Exergonic Vs Endergonic: What’s The Difference?

If you’re like most people, you probably don’t have a clear understanding of the terms exergonic and Endergonic. In this article, we’ll explore what each term means, and explain the differences between them. By the end, you should be able to understand why they’re important when it comes to energy transformations in physical systems.

What is an exergonic reaction?

Energetic processes in nature are usually exergonic, which means they produce energy as they happen. An example is the combustion of gasoline in a car engine. The energy in the gasoline is used to turn the crank and propel the car forward.

Energetic processes that are not exergonic are called endergonic. An example is photosynthesis, in which plant cells use light energy to convert carbon dioxide into glucose.

What is an endergonic reaction?

An exergonic reaction is a chemical reaction that releases energy in the form of heat. Conversely, an endergonic reaction is a chemical reaction that does not release energy in the form of heat.

Examples of endergonic reactions include the breaking down of organic compounds into molecules of hydrogen and carbon, the conversion of water into hydrogen and oxygen gas, and the photosynthesis of plants.

How do exergonic and endergonic reactions work?

There are two different types of reactions: exergonic and endergonic. What’s the difference? Here’s a quick refresher:

Exergonic reactions are those that occur when energy is released from a molecule or atom. For example, when sugar is burned on your kitchen stove, the energy released from the sugar molecules is an exergonic reaction. This type of reaction releases heat, light, water vapor, and carbon dioxide.

Endergonic reactions are those that require energy to happen. For example, when you put your hand in a hot oven, the temperature inside will increase because of an endergonic reaction. This type of reaction requires oxygen to happen so it can release heat and water vapor.

Which reactions are exergonic and which are endergonic?

The two reactions are exergonic and endergonic depending on their energy. An exergonic reaction is one that releases energy while an endergonic reaction is one that uses energy. Here’s a quick rundown of the difference:

Exergonic reactions happen spontaneously and release energy, while endergonic reactions require the input of energy to happen. For example, combustion is an exergonic reaction while respiration is an endergonic reaction.

Here are some more examples of exergonic and endergonic reactions:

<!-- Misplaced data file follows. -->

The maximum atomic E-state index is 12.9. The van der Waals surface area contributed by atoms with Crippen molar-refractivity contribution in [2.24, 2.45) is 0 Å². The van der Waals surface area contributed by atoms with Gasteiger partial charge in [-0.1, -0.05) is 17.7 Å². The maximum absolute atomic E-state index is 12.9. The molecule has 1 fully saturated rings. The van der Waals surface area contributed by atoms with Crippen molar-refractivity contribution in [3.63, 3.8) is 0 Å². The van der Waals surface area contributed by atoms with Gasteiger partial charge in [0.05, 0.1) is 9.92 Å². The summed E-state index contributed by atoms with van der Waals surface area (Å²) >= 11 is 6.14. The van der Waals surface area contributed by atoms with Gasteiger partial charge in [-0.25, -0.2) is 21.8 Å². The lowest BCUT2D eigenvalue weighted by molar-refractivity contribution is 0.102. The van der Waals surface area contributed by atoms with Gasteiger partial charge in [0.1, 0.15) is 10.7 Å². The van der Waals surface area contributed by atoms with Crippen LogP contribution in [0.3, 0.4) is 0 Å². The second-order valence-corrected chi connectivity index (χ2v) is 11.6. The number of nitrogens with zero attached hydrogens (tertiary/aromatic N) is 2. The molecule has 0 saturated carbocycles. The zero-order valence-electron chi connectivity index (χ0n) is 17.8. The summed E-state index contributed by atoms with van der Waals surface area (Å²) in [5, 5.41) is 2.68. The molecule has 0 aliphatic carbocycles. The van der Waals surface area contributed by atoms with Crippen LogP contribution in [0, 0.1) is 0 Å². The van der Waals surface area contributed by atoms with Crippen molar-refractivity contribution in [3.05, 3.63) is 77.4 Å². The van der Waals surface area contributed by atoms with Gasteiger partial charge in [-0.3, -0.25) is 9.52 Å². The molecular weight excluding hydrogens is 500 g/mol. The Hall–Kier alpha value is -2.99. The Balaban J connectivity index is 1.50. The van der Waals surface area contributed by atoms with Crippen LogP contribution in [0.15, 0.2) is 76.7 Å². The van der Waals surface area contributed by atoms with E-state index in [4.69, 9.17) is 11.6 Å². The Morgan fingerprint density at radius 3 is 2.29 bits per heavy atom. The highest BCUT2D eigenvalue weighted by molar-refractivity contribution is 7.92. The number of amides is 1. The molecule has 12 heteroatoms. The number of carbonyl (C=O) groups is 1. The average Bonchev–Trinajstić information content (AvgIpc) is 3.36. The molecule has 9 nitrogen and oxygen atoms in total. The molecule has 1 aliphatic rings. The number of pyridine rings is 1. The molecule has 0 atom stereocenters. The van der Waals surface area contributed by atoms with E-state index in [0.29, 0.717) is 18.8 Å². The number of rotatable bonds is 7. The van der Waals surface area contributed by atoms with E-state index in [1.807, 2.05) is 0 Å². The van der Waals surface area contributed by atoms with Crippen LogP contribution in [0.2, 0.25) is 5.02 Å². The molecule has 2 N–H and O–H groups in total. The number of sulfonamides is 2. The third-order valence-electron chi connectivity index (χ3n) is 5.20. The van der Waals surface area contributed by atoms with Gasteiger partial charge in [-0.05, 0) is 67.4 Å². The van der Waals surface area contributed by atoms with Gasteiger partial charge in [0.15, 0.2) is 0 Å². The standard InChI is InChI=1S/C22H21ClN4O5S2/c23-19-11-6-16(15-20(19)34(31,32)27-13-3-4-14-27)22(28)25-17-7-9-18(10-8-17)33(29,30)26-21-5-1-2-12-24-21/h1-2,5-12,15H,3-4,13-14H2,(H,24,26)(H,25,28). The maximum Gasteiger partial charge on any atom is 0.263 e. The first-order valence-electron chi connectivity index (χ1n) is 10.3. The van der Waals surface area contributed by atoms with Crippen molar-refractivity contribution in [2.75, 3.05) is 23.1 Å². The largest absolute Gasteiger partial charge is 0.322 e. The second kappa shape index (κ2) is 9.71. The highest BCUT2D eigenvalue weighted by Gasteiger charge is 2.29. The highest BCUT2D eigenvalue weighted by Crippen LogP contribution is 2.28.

Exergonictic: voila! – spontaneous release of gas from a can of paint

Energonictic: heaving a weight – requires energy (usually exerted by muscle) to move

Endergonic: breathing – requires oxygen to happen 

Exergonic reactions are the ones that release energy, while endergonic reactions are the ones that require energy to happen.

Here are some more examples of exergonic and endergonic reactions:

Exergonictic: voila! – spontaneous release of gas from a can of paint

Energonictic: heaving a weight – requires energy (usually exerted by muscle) to move

Exergonic reactions are always good for releasing energy, while endergonic reactions need the energy to happen.

Examples of exergonic and endergonic reactions

The two main types of reactions are exergonic and endergonic. These reactions are determined by whether the atoms or molecules involved in the reaction gain or lose energy.

An example of an exergonic reaction is when oxygen combines with hydrogen to create water. This reaction is driven by energy released from the hydrogen atoms. Conversely, an example of an endergonic reaction is when methane gas is combined with oxygen to create carbon dioxide. This reaction is not driven by any energy released, but instead by the heat of the interaction between the gases.

The difference between photosynthesis and respiration

Photosynthesis is the process by which light energy turns carbon dioxide into glucose. Respiration is the process by which an organism breaks down food to extract energy for use.

When it comes to our energy consumption, we typically think about exergonic and endergonic processes.

Here’s a quick rundown of the two:

-Exergonic processes occur when something is destroyed or converted into heat or work. This could be as simple as turning on a light switch or as complex as cooking a meal.
-Endergonic processes occur when something is created or used. This could be as simple as typing on a keyboard or as complex as solving a math problem.

The main difference between the two is that exergonic processes are spontaneous and endergonic ones are not. Spontaneous means that they happen without any outside stimulus, while an outside stimulus is needed for an endergonic process. For example, you may need to cook food in order to create energy, but turning on a light switch does not require any external input.

Summary

What are an exergonic reaction and an endergonic reaction? In chemistry, exergonic reactions are those that occur due to the gain of energy, while endergonic reactions are those that occur due to the loss of energy.

The two types of reactions can be distinguished by whether the energy comes from the surroundings or from the reactants themselves. Endergonic reactions involve a loss of energy, while exergonic reactions involve a gain of energy.

The most common example of an endergonic reaction is the decomposition of water into hydrogen and oxygen: The hydrogen gas is released as a result of the loss of energy during this process, while the oxygen gas is created as a result of the gain in energy.

Exergonic reactions are more common than endergonic reactions, but there are exceptions to this rule. For example, the activation of carbon dioxide by sunlight is an endergonic process, but it’s also an important step in photosynthesis.